The notion of flexibility has “evolved massively” since Hare started Launchpeer in 2014. Flexibility used to be a broad-strokes human-resources function, extending to good PTO packages or time away during the day for doctor appointments. “Today, it is much more focused on the individual,” he said. Last year, for instance, a Launchpeer team member on an eight-week maternity leave decided she wanted to slowly ramp up to full-time work. “We had no specific policy for this but we created one after that,” Hare said.
It circles back to the idea of humanness: “Remembering that the people that work for you are human with individual needs and situations is important, and balancing that out with already defined company policies is challenging but rewarding if you can get that balance right,” he said.
Inclusivity has always been important, even if leaders weren’t focused on it. Now it’s front and center and it means more than hiring and retaining people from diverse backgrounds, Hare said. Companies must be inclusive with external practices too, for instance marketing.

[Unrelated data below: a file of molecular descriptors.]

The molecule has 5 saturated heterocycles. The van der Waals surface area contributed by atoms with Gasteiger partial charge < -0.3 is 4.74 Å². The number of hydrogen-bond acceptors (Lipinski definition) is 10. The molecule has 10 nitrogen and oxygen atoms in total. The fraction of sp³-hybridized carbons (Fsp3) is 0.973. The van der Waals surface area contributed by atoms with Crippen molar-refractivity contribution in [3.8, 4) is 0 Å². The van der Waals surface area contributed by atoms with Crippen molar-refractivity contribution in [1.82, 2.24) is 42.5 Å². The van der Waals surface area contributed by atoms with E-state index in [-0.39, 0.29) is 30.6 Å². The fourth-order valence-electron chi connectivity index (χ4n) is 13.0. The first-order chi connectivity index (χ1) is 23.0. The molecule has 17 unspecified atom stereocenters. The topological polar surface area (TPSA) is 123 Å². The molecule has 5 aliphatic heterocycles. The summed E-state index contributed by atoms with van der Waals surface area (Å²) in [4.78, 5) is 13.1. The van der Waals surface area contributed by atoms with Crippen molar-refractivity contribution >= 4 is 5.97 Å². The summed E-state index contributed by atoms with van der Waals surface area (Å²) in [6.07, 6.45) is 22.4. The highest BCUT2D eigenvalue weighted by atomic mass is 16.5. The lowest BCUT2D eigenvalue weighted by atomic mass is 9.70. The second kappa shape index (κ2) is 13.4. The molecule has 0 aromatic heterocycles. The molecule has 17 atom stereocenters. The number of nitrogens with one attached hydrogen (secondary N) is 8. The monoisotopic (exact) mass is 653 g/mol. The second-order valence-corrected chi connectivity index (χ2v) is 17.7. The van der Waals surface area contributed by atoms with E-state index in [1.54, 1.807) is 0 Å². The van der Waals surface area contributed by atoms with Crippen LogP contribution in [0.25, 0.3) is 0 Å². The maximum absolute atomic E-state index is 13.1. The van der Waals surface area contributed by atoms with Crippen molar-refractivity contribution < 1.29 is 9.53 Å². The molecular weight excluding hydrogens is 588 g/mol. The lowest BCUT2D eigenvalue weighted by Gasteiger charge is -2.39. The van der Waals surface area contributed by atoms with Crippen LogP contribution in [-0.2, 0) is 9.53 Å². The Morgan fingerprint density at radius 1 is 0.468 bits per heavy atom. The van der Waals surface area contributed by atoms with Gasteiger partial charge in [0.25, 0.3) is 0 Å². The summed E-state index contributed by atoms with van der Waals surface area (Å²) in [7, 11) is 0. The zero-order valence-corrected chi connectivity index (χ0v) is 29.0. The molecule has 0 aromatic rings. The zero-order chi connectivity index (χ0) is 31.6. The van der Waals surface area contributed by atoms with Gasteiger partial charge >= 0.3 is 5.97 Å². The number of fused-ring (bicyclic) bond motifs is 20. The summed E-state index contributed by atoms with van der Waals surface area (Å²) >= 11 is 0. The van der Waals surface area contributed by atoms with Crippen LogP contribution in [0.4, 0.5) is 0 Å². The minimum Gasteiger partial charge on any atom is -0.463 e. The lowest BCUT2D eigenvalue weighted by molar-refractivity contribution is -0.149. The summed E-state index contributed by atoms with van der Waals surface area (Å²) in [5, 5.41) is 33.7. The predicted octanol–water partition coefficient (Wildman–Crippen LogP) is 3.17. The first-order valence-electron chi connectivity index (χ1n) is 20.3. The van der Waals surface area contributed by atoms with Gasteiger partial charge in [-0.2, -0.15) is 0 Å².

“Is the marketing or sales messaging we’re putting in the market inclusive to the point where we are also inclusive about the types of people our company works with? That’s an important question to ask today for two reasons,” he said.
First, team members might feel that internal inclusivity practices ring hollow if they’re not practiced externally. Second, best pricing or best value no longer trump all in the marketplace. “Oftentimes, another factor in decisions is, ‘Does this company represent the values I myself value?’” Hare said.